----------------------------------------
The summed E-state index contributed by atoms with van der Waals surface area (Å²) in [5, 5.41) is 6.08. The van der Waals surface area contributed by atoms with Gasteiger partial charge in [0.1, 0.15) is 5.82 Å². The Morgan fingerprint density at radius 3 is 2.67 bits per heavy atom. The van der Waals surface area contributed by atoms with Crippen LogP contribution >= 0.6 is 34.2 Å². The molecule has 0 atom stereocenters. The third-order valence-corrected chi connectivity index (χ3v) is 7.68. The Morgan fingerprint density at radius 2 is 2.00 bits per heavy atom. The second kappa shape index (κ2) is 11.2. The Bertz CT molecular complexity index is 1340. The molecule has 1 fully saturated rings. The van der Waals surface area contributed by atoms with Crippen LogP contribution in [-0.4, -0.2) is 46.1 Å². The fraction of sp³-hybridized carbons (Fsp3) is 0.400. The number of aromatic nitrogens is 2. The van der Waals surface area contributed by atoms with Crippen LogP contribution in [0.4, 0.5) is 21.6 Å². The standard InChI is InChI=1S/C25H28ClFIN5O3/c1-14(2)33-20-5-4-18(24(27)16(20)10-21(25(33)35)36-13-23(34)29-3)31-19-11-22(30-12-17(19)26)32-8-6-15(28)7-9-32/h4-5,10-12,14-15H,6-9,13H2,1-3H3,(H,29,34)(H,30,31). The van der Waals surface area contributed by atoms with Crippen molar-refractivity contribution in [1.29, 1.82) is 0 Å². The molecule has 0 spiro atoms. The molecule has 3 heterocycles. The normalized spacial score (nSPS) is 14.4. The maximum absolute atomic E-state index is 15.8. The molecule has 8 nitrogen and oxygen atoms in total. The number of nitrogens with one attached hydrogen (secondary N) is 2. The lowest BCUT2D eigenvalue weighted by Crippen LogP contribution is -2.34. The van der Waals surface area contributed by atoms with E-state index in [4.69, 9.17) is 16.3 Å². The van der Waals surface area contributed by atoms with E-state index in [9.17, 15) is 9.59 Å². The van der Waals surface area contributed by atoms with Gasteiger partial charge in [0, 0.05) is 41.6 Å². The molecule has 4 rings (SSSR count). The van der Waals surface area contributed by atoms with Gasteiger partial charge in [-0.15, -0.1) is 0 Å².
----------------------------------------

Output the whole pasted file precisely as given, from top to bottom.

The summed E-state index contributed by atoms with van der Waals surface area (Å²) in [5, 5.41) is 6.08. The van der Waals surface area contributed by atoms with Gasteiger partial charge in [0.1, 0.15) is 5.82 Å². The Morgan fingerprint density at radius 3 is 2.67 bits per heavy atom. The van der Waals surface area contributed by atoms with Crippen LogP contribution >= 0.6 is 34.2 Å². The molecule has 0 atom stereocenters. The third-order valence-corrected chi connectivity index (χ3v) is 7.68. The Morgan fingerprint density at radius 2 is 2.00 bits per heavy atom. The second kappa shape index (κ2) is 11.2. The Bertz CT molecular complexity index is 1340. The molecule has 1 fully saturated rings. The van der Waals surface area contributed by atoms with Crippen LogP contribution in [-0.4, -0.2) is 46.1 Å². The fraction of sp³-hybridized carbons (Fsp3) is 0.400. The number of aromatic nitrogens is 2. The van der Waals surface area contributed by atoms with Crippen LogP contribution in [0.4, 0.5) is 21.6 Å². The standard InChI is InChI=1S/C25H28ClFIN5O3/c1-14(2)33-20-5-4-18(24(27)16(20)10-21(25(33)35)36-13-23(34)29-3)31-19-11-22(30-12-17(19)26)32-8-6-15(28)7-9-32/h4-5,10-12,14-15H,6-9,13H2,1-3H3,(H,29,34)(H,30,31). The van der Waals surface area contributed by atoms with Crippen molar-refractivity contribution in [1.29, 1.82) is 0 Å². The molecule has 0 spiro atoms. The molecule has 3 heterocycles. The normalized spacial score (nSPS) is 14.4. The maximum absolute atomic E-state index is 15.8. The molecule has 8 nitrogen and oxygen atoms in total. The number of nitrogens with one attached hydrogen (secondary N) is 2. The lowest BCUT2D eigenvalue weighted by Crippen LogP contribution is -2.34. The van der Waals surface area contributed by atoms with E-state index in [4.69, 9.17) is 16.3 Å². The van der Waals surface area contributed by atoms with E-state index in [9.17, 15) is 9.59 Å². The van der Waals surface area contributed by atoms with Gasteiger partial charge in [0, 0.05) is 41.6 Å². The molecule has 4 rings (SSSR count). The van der Waals surface area contributed by atoms with Gasteiger partial charge in [-0.15, -0.1) is 0 Å².